As the most highly expressed genes in a cell comprise the largest proportion of cellular RNA, the strength of selection experienced by a gene is thought to be dependent on the mRNA abundance of that gene [2426]. In agreement with this, evaluation of the relative mRNA abundance of genes in E. coli revealed that the most highly expressed genes exhibited the greatest selection to reduce transcript biosynthetic cost (Fig. 5a) whilst also showing the strongest selection to increase transcript translational efficiency (Fig. 5b). Thus, selection acts in proportion to relative mRNA abundance to perform multi-objective optimization of codon bias in order to reduce resource allocation to transcript sequences through production of low-cost, high-efficiency transcripts.
Fig. 5
Fig. 5

Selection acts in proportion to mRNA abundance to decrease codon biosynthetic cost and increase codon translational efficiency in Escherichia coli. a There is a negative correlation between selection acting on codon biosynthetic cost (Sc) and mRNA abundance. The linear line of best fit (shown here on a log scale) has an R2 value of 0.18. b There is a positive correlation between selection acting to increase codon translational efficiency (St) and gene expression. The linear line of best fit (shown here on a log scale) has an R2 value of 0.13. Each point has been set to an opacity of 20% so density can be judged

Sequence optimization for cost and efficiency constrains molecular evolutionary rate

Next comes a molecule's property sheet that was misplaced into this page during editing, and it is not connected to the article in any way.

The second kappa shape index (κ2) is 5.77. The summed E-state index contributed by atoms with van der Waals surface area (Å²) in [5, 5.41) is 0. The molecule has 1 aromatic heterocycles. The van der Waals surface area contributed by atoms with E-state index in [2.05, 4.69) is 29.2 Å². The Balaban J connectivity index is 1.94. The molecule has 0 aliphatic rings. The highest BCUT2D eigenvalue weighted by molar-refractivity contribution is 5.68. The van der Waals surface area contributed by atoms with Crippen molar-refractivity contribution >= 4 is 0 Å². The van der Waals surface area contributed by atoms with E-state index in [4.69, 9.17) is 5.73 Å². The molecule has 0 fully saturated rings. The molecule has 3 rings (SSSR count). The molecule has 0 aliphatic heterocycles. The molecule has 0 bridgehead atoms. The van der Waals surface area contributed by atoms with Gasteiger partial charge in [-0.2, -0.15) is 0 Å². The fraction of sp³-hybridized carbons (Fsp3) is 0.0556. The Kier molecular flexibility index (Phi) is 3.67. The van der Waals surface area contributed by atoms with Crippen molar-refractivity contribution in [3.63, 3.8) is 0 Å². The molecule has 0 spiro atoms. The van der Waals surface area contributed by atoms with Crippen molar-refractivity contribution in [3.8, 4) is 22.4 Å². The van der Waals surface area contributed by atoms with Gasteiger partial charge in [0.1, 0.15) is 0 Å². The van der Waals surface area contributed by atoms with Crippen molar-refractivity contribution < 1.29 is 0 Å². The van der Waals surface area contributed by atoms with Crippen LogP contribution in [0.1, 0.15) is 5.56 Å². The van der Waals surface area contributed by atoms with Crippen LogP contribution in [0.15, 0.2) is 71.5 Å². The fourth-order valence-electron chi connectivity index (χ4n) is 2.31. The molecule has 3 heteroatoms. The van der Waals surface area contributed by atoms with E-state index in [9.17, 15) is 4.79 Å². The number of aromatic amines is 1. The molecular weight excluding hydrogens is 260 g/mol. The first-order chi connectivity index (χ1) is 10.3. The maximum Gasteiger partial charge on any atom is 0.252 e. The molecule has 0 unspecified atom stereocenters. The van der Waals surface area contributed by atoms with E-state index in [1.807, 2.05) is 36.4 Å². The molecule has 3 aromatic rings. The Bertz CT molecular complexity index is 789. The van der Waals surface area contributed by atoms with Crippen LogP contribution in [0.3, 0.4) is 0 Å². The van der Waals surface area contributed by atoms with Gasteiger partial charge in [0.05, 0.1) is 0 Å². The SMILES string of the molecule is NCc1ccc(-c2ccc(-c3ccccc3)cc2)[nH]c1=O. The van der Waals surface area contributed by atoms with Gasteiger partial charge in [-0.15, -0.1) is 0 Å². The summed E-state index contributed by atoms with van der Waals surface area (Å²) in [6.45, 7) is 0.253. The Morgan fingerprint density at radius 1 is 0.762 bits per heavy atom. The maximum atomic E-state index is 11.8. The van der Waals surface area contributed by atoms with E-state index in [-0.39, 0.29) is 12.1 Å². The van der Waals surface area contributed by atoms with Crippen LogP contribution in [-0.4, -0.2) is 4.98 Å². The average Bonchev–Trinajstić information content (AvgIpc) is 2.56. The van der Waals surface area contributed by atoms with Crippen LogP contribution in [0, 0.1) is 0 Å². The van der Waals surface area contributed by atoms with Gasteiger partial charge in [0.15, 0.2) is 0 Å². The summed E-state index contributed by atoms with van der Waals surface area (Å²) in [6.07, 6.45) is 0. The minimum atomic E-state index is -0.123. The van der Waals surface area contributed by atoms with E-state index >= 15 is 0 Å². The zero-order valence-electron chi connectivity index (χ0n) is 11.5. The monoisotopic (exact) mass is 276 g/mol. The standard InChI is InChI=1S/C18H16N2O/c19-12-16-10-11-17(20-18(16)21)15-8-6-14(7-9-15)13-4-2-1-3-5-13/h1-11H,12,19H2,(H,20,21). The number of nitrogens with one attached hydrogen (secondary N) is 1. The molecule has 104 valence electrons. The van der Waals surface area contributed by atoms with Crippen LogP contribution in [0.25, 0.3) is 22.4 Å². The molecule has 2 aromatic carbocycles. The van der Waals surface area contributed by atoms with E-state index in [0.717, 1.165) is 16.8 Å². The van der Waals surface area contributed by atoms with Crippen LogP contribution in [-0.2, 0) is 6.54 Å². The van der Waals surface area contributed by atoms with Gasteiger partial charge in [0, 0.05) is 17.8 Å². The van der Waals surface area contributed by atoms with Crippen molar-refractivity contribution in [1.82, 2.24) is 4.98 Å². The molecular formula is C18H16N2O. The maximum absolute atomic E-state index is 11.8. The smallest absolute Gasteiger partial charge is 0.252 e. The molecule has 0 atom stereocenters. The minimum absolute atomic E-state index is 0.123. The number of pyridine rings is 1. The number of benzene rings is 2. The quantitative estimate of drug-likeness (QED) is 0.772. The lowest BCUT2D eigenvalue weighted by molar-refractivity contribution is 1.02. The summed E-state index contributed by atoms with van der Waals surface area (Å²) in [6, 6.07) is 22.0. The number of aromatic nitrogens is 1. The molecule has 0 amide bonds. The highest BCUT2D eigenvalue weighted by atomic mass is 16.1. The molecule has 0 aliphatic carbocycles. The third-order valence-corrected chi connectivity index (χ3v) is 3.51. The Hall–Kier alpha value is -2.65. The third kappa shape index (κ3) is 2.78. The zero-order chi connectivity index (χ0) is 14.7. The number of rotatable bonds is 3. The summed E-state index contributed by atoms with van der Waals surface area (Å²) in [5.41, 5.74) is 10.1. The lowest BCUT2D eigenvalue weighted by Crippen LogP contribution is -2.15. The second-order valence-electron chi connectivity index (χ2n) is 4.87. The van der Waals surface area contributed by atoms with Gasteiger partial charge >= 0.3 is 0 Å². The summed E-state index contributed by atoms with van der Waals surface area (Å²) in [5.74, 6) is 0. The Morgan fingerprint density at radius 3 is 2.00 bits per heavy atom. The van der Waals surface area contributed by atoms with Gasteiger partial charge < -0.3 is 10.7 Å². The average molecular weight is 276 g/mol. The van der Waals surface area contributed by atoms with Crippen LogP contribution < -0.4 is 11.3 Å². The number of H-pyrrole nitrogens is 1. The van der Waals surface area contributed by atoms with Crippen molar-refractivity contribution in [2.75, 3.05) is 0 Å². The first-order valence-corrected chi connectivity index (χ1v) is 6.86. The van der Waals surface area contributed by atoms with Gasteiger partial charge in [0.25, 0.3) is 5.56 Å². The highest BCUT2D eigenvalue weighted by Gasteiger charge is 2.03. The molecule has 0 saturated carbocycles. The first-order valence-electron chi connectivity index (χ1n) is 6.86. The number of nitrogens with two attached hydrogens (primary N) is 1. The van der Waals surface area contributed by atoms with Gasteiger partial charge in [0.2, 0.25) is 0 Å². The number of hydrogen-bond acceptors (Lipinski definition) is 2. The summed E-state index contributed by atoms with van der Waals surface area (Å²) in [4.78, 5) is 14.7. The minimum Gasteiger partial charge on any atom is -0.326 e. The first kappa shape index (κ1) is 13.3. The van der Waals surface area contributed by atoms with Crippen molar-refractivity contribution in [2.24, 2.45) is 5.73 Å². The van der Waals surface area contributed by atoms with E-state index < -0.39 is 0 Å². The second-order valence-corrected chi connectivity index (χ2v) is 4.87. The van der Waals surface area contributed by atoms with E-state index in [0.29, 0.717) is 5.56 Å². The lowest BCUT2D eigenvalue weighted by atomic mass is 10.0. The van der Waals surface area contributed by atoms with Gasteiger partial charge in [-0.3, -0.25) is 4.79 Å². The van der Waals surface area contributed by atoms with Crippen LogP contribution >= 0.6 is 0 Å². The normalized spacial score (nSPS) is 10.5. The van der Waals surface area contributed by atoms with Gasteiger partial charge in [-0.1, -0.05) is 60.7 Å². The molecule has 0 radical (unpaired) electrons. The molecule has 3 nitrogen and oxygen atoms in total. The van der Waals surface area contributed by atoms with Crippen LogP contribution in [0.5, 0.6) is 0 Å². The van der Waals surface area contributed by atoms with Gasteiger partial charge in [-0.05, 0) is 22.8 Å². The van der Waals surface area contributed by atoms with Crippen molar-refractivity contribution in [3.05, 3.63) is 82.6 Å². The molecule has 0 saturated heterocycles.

Given that codon choice has been shown to provide a selective advantage per codon per generation [27], it was hypothesized that the extent to which a transcript is jointly optimized for codon cost and efficiency would constrain the rate at which the underlying gene sequence can evolve. Specifically, the more highly optimized a transcript is for both biosynthetic cost and translational efficiency, the higher the proportion of spontaneous mutations that would reduce the cost-efficiency optimality of the transcript sequence. Therefore, spontaneous mutations in highly optimized genes are more likely to be deleterious than spontaneous mutations in less optimized genes. As deleterious mutations are lost more rapidly from the population than neutral mutations, the more highly optimized a gene sequence is, the lower its apparent evolutionary rate should be.

To test this hypothesis, the complete set of gene sequences from E. coli was subject to stochastic in silico mutagenesis, and the proportion of single nucleotide mutations that resulted in reduced transcript cost-efficiency optimality was evaluated. As expected, the proportion of deleterious mutations increased linearly with transcript sequence optimality. This effect was seen for both synonymous (Fig. 6a) and non-synonymous mutations (Fig. 6b). The effect in non-synonymous mutations is seen because a single base mutation from an optimal codon encoding one amino acid is unlikely to arrive at an equally optimal (or better) codon encoding any other amino acid. Thus as expected, the more optimal a codon is, the less likely a spontaneous mutation will result in a codon with higher optimality irrespective of whether that codon encodes the same amino acid.